The Mark Twain Forum needs a reviewer for the following book:
Quirk, Tom. _Mark Twain: A Study of the Short Fiction_. (Twayne's
Studies in Short Fiction, 66.) New York: Twayne Publishers, 1997.
Pp. xiv + 232. Bibliography, index. Cloth, 5-3/4" x 8-3/4".
$29.00. ISBN 0-8057-0867-7.
The jacket reads:
Tom Quirk's study provides a comprehensive analysis of the comic
genius and narrative originality that makes Mark Twain's short
fiction a cornerstone of the American literary tradition. Quirk's
presentation of Twain's career as a writer of short fiction is
complemented with selections of Twain's essays on writing. A
collection of important critical essays rounds out this balanced
and informative work.
In part 1, Quirk examines Twain's career from the time Samuel
Clemens adopted his pen name, in 1863, until the time of his death
in 1910. Within this frame, Quirk traces three creative periods:
Twain's early years, during which he made a name for himself as a
teller of tall tales with a talent for frontier humor; his middle
years, during which he approached more serious themes and emerged
as a prominent literary figure; and finally Quirk reassesses what
has been called Twain's "bad mood" period and argues for the
persistence of Twain's remarkable literary gift, even in those
final years filled with cynicism and despair.
Quirk's aim in _Mark Twain: A Study of the Short Fiction_ is to
provide a "descriptive account of Twain's imaginative energies and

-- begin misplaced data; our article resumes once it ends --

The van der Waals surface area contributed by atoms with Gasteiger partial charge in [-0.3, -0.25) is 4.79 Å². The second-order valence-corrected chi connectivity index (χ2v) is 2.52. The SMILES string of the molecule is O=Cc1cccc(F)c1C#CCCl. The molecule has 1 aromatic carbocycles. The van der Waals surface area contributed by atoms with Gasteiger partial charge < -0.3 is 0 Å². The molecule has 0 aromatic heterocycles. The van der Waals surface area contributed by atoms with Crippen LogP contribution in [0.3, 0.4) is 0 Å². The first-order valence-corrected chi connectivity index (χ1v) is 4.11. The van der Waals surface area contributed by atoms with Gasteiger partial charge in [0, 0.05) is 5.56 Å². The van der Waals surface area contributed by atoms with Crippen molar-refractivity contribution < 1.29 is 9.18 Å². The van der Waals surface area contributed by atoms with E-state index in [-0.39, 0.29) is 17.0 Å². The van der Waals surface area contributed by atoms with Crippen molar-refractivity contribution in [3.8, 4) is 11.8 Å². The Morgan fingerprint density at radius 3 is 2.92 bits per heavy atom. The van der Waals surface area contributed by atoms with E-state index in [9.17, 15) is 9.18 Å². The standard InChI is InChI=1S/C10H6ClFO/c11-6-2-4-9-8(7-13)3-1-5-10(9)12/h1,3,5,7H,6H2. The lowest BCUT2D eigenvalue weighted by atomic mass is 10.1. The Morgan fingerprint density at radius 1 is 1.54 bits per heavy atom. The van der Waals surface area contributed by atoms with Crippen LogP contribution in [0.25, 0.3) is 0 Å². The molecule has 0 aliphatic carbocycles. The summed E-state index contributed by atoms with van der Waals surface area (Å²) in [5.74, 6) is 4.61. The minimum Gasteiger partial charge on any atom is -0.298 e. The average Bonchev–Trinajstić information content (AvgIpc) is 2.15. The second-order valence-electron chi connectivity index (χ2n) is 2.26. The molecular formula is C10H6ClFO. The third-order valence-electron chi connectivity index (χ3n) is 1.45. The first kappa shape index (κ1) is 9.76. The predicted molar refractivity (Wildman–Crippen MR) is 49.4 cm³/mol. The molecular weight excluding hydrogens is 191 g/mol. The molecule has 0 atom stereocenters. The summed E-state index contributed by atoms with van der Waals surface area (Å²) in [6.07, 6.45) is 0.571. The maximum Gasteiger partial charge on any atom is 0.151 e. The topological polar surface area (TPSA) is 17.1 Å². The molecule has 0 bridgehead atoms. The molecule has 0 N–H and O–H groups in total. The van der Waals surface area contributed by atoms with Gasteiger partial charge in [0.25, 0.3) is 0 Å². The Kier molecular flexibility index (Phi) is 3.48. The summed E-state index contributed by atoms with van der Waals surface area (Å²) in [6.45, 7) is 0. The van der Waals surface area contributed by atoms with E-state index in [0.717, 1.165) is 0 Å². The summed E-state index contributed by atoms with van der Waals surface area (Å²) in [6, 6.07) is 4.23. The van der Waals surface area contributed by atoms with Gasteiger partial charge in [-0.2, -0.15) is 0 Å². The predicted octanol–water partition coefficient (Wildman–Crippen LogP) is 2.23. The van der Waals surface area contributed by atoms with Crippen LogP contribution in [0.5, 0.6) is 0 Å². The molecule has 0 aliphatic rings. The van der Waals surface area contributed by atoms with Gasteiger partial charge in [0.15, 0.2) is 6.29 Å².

his literary development as they are revealed in his short
fiction." His selections of Twain's writing provide excellent
examples of the literary energy that Quirk so vividly describes.
In "How To Tell a Story," among other essays in part 2, Twain
reveals his own understanding of the literary process and his
intentions as a writer. The six critical essays reprinted in part
3 offer a range of perspectives, from Twain's contemporary, William
Dean Howells, to the eminent Twain scholar Louis J. Budd and other
current scholars in the field [Don Florence, Walter Blair, Gregg
Camfield, and Susan K. Harris].
Quirk draws a portrait of Twain as an imaginative "conjurer,"
exposing the blend of spontaneity and craftsmanship that
characterizes Mark Twain's short fiction. He convincingly argues
that the short fiction clearly reveals the depths of Twain's
emotions and the range of his concerns. With lucid and lively
prose, _Mark Twain_ for the first time gives students, scholars,
and Twain enthusiasts a comprehensive study of this "distinctively
native art form": Twain's short fiction.
About the author: Tom Quirk is professor of English at the
University of Missouri-Columbia. He is the author of _Melville's
Confidence Man_ (1982), _Bergson and American Culture: The Worlds
of Willa Cather and Wallace Stevens_ (1990), and _Coming to Grips
with Huckleberry Finn_ (1994) [reviewed for the _Forum_ by David
Tomlinson, 5 June 1994], among other works. He is a contributor to
_American Literature_, _Studies in American Humor_, _Prospects_,
and other journals.
As usual, the review must be of publishable quality, and it would be due
within two months of your receipt of the book (i.e., due mid-April
1999). The deadline is particularly important, as we are making every
effort for Forum reviews to appear before print reviews. If you are
inclined to procrastinate, please don't offer to review the book.
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Book review editor, Mark Twain Forum